In carrying out the above objects, a cleaning fluid discharge container is placed in the bottom of a cleaning fluid reservoir. This allows cleaning fluid within the reservoir to fill the cleaning fluid discharge container. When a vehicle then activates a switching device on the car wash line, the cleaning fluid within the cleaning fluid discharge container is forced out of the discharge container and through cleaning fluid supply lines to tire spray cleaning nozzles by pressurized air, where it is sprayed on the vehicle's tires.

Activation of the switching device by the vehicle also results in the automatic extension of a pneumatic cylinder, on which a spray cleaning nozzle is mounted. Extension of the pneumatic cylinder positions the spray cleaning nozzle at a fixed, predetermined distance from the vehicle's tire, regardless of the width of the vehicle.

The maximum amount of cleaning fluid that can be discharged during a cleaning cycle is limited to the amount of cleaning fluid which was required to fill the cleaning fluid discharge container prior to commencement of the cleaning cycle. Should the cleaning fluid discharge container be emptied of cleaning fluid during a wash cycle, a floating valve assembly located within the cleaning fluid discharge container closes and prevents the cleaning fluid supply line from being blown empty of cleaning fluid.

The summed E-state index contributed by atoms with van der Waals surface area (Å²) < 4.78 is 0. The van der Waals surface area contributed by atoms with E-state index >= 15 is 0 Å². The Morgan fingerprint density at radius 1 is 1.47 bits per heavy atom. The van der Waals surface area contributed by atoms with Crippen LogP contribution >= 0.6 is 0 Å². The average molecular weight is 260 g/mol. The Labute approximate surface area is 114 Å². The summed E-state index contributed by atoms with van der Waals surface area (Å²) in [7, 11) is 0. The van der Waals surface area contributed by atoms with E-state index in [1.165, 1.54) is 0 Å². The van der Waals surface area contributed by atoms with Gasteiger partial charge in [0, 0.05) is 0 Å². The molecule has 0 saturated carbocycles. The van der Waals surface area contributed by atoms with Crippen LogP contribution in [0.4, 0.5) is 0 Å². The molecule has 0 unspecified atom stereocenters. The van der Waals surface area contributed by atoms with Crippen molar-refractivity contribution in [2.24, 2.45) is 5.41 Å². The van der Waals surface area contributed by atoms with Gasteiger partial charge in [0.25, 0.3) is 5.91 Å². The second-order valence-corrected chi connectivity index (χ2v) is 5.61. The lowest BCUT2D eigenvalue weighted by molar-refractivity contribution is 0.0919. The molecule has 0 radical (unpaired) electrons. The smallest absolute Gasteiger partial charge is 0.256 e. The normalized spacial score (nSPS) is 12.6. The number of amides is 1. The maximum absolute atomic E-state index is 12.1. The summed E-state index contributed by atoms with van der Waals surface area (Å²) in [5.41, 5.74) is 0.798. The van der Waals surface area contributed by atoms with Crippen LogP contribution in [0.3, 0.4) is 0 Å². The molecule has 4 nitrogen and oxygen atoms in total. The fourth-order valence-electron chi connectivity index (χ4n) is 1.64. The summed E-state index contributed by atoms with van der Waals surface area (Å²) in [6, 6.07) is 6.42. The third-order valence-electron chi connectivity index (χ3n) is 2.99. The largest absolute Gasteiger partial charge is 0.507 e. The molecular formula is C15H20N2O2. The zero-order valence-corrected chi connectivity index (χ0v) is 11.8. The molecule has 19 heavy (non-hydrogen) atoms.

As the vehicle moves along the car wash line, the switching device is deactivated, thus completing the cleaning cycle. Deactivation of the switching device permits the fluid discharge container to refill with cleaning fluid, and also permits the pneumatic cylinder, on which the spray cleaning nozzle is mounted, to return to its normally retracted position. At this point, the tire spray cleaning apparatus is prepared for another cleaning cycle.

A pneumatic agitation nozzle is provided to maintain a uniform mixture of the contents of the cleaning fluid reservoir during each wash cycle.

BRIEF DESCRIPTION OF THE DRAWINGS

FIG. 1 is a diagrammatic view of a system embodying the invention;

FIG. 2 is an elevational view, partially in section of the fluid discharge container and the floating valve device;

FIG. 3 is an enlarged view of one of the tire spray cleaning nozzles and pneumatic cylinders shown in the system of FIG. 1; and

FIG. 4 is a view taken along lines 4--4 of FIG. 3.

BEST MODE FOR CARRYING OUT THE INVENTION